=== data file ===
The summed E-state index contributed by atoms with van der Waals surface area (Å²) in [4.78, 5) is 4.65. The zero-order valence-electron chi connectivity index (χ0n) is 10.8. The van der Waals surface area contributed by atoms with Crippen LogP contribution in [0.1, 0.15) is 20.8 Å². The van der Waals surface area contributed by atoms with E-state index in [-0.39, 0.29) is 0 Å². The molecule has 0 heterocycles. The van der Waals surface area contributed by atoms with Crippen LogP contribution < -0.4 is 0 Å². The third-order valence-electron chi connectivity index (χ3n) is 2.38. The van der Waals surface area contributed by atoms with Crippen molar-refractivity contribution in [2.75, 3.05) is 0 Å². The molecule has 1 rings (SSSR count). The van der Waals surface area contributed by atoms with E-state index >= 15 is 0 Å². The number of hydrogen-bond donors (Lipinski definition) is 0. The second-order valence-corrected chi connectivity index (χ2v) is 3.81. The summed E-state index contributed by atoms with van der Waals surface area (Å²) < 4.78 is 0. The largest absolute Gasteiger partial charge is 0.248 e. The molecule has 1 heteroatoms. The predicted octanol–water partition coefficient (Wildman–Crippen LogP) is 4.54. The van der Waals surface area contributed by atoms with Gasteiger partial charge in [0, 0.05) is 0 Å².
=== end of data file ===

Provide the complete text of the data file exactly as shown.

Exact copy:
The summed E-state index contributed by atoms with van der Waals surface area (Å²) in [4.78, 5) is 4.65. The zero-order valence-electron chi connectivity index (χ0n) is 10.8. The van der Waals surface area contributed by atoms with Crippen LogP contribution in [0.1, 0.15) is 20.8 Å². The van der Waals surface area contributed by atoms with E-state index in [-0.39, 0.29) is 0 Å². The molecule has 0 heterocycles. The van der Waals surface area contributed by atoms with Crippen LogP contribution < -0.4 is 0 Å². The third-order valence-electron chi connectivity index (χ3n) is 2.38. The van der Waals surface area contributed by atoms with Crippen molar-refractivity contribution in [2.75, 3.05) is 0 Å². The molecule has 1 rings (SSSR count). The van der Waals surface area contributed by atoms with E-state index >= 15 is 0 Å². The number of hydrogen-bond donors (Lipinski definition) is 0. The second-order valence-corrected chi connectivity index (χ2v) is 3.81. The summed E-state index contributed by atoms with van der Waals surface area (Å²) < 4.78 is 0. The largest absolute Gasteiger partial charge is 0.248 e. The molecule has 1 heteroatoms. The predicted octanol–water partition coefficient (Wildman–Crippen LogP) is 4.54. The van der Waals surface area contributed by atoms with Gasteiger partial charge in [0, 0.05) is 0 Å².